08/18/2006 12:00AM

Empire Racing says Hello, Marylou

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Et tu, Marylou?

Such was the reaction in some quarters of Saratoga when the town's beloved mascot, Marylou Whitney, added her name to the growing list of formidable entities gathering under the Empire Racing Associates banner to wrest control of the sport from the New York Racing Association. Mrs. Whitney, who seems to have been the "honorary chairperson" of a majority of the charitable galas held in Saratoga Springs since the town was incorporated in 1826, has accepted that same title for Empire, along with a small equity stake. It was a blue-chip week for Empire, which announced the same day that Churchill Downs Inc. and Magna Entertainment had joined their alliance, which already included Delaware North, Scientific Games, and Woodbine Entertainment Group.

The Whitney announcement was a largely symbolic but viscerally powerful one here in the foothills of the Adirondacks. Beyond her charitable deeds, she has a mythic presence in Saratoga, where the townfolk actually gather to watch her arrive in a coach and wave to them when she arrives at her annual ball at the Canfield Casino. Her endorsement of Empire is as if the federal government were thinking of privatizing Yosemite Park, and Smokey the Bear deserted the National Park Service for a consortium of powerful logging and construction companies.

This is not to suggest Empire's agenda includes paving over Saratoga and hacking up the historic saddling trees for kindling. Magna's Frank Stronach threw a scare of this sort into the locals when he blurted out something about converting Saratoga into a "year-round gambling and entertainment destination" at a public hearing a few months ago. Mrs. Whitney's presence on Empire's letterhead seems designed in part to allay such fears.

It's also possible that Mrs. Whitney is reacting the way Smokey would if the incumbent park rangers had been messing with his cave. NYRA cut her historic but currently modest racing stable's stall allotment from 22 to 15 this summer, not an unwarranted gesture for an outfit that had made only six starts in New York while making nine at Suffolk Downs during the Belmont meeting. Mrs. Whitney's husband, John Hendrickson, complained bitterly about the move on a local radio show on the eve of the meeting.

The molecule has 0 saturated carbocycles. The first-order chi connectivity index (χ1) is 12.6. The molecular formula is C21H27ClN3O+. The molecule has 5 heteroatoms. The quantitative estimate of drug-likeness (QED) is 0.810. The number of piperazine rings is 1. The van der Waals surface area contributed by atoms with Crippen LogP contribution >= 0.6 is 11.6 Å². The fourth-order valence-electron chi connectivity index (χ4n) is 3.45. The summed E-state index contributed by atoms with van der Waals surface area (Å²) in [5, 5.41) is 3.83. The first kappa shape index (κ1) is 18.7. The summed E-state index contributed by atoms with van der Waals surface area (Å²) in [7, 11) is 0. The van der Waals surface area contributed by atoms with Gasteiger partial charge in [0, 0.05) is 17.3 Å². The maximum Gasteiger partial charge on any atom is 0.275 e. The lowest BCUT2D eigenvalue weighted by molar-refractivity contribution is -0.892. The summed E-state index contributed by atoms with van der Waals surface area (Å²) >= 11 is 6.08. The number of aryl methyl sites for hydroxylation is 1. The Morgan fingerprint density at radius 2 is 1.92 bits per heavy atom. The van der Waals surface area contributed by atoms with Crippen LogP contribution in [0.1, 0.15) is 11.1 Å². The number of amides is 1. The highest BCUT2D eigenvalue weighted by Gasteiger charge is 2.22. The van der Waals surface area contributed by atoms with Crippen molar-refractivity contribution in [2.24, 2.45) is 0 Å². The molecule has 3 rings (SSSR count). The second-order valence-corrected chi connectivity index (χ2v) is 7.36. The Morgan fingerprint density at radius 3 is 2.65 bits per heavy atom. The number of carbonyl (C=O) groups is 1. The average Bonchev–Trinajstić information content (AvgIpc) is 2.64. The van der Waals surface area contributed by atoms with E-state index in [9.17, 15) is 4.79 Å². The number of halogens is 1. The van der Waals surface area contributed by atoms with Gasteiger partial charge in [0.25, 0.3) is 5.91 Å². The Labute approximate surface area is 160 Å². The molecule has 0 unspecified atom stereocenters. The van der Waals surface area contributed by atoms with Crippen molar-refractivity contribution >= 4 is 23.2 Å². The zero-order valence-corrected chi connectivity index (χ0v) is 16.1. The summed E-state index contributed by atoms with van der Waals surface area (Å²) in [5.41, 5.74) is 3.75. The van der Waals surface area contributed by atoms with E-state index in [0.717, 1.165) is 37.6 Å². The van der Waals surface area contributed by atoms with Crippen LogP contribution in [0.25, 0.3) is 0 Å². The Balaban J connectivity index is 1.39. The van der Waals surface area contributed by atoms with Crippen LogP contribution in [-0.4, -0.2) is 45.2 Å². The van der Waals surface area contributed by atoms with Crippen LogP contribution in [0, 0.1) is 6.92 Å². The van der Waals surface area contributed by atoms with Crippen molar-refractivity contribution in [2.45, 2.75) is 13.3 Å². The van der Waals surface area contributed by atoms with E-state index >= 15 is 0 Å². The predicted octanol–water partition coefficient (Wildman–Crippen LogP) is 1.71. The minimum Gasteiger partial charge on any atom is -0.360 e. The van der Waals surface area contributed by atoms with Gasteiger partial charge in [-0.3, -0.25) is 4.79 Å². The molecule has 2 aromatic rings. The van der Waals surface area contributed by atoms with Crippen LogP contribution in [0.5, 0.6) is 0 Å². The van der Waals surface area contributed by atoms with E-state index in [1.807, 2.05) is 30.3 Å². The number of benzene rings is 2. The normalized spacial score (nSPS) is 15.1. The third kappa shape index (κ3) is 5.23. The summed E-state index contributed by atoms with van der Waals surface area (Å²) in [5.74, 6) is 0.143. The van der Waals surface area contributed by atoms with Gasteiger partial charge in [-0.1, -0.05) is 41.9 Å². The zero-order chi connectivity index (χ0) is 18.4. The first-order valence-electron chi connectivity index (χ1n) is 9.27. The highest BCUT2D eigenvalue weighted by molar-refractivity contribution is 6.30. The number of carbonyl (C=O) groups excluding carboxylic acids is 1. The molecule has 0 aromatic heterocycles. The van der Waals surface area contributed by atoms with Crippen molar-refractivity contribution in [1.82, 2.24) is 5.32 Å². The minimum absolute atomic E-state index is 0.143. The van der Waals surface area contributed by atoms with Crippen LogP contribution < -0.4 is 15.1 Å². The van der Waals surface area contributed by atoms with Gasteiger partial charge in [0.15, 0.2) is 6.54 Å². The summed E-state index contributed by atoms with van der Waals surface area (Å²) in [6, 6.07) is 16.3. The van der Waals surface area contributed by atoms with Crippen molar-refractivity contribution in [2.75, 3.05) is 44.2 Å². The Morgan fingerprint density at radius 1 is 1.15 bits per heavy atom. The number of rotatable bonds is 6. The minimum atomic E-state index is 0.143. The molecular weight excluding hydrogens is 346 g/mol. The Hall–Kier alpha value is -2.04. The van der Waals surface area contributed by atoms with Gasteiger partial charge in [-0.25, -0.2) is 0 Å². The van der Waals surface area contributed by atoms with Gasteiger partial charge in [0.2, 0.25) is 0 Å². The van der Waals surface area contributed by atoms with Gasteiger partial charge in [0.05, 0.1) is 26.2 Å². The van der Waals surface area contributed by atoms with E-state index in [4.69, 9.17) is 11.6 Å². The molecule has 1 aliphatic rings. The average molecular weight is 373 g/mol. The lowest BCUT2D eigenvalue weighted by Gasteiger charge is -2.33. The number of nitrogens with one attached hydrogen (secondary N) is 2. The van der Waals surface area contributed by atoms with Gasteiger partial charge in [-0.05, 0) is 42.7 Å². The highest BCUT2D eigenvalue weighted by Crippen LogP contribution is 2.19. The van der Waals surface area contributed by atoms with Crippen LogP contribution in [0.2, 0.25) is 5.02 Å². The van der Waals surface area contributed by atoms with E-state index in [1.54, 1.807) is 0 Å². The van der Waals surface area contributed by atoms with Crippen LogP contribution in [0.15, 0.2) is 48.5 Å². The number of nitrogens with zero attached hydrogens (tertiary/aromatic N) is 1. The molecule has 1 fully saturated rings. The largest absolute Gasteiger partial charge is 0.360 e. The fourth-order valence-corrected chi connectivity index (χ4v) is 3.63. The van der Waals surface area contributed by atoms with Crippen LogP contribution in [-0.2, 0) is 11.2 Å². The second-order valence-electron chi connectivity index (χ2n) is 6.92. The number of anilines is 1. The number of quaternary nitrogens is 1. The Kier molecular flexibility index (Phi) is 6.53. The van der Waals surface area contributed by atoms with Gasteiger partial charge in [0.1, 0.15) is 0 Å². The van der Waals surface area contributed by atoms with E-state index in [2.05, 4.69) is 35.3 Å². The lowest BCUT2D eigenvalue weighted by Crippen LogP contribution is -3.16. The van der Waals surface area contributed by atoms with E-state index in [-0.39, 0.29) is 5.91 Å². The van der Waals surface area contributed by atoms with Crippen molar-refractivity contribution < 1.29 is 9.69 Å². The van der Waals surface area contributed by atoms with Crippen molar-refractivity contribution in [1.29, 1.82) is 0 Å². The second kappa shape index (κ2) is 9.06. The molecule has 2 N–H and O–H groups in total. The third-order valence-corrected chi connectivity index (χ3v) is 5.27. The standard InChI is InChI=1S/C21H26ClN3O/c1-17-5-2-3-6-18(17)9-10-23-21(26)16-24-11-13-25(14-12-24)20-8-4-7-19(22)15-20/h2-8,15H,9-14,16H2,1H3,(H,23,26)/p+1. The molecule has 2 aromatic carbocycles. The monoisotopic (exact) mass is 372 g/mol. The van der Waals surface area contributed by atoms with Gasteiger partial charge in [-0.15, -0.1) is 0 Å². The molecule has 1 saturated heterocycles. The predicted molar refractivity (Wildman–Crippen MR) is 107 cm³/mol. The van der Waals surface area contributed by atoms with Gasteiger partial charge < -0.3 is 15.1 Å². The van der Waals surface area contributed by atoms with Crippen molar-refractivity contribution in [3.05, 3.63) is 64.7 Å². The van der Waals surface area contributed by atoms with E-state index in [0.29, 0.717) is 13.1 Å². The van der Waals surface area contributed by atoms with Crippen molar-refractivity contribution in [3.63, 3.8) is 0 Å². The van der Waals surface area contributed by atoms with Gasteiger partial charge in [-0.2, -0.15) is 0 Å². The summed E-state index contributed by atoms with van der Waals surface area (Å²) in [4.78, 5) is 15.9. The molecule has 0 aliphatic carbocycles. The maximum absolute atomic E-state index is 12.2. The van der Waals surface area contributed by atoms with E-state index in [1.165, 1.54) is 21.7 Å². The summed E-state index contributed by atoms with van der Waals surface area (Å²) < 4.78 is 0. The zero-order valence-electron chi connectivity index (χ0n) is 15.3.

You could say that NYRA would have been justified cutting her stalls even further given the numbers, but there's also something to be said for not poking at bears with sticks. The payback can be unpleasant, as NYRA is learning with some other Empire supporters. Churchill Downs and Magna were infuriated when NYRA pulled out of the Triple Crown television partnership to cut its own deal with ABC and ESPN. Scientific Games, which used to do business as Autotote, was replaced by United Tote as NYRA's parimutuel vendor.

So Empire doesn't want to burn Saratoga to the ground and Mrs. Whitney thinks they're okay, but this remains about all we know about its plans. A week ago, perhaps in response to criticism that the group had not articulated any positions beyond "We're not NYRA," Empire published a glossy brochure inserted in local newspapers, headlined with bland slogans such as "The Future of New York Racing is Here," "Looking Out For Other People's Interests," and "Good Business Is Good For Racing." And not a single detail of what it actually plans to do.

In that respect, Empire's advertisements are similar to those being run by Eliot Spitzer, the Democrat who is still 50 points ahead in the polls to become the state's next governor and thus the person who will actually make the decision on the racing franchise. Spitzer's current round of ads consists of nothing but pictures of smiling schoolchildren, followed by the words "Spitzer for Governor" on a chalkboard. No platform, no promises, no plans. The sole intent seems to be to reassure citizens that the fearsome prosecutor does not in fact eat small children for breakfast.

Of course, it may be premature to ask Empire for more specificity until next month. Empire, NYRA, and perhaps the strangely silent Excelsior partnership are expected to submit formal bids for the franchise by Aug. 29. A month later, a Republican-controlled panel will recommend a new franchisee, but any choice will at least linger, if not wither, until a new legislature and new governor return to Albany next year. That likely scenario was reinforced this past week when state comptroller Alan Hevesi, a Democrat and Spitzer ally, criticized the bidding process for not sufficiently emphasizing the integrity reforms he has called for and which he has praised NYRA for implementing. The subtext of his remarks was that nothing would be decided about the franchise until the Democrats take over the governor's mansion in 2007.

Ironically, Spitzer and Hevesi were NYRA's worst nightmares a year ago when both were investigating and castigating the tracks' operations. Both now seem relatively pleased with NYRA's performance and at least philosophically in favor of its nonprofit model.

Now there's a longshot Saratoga exacta for you: NYRA drawing praise from reformist Democrats and daggers from the Whitneys.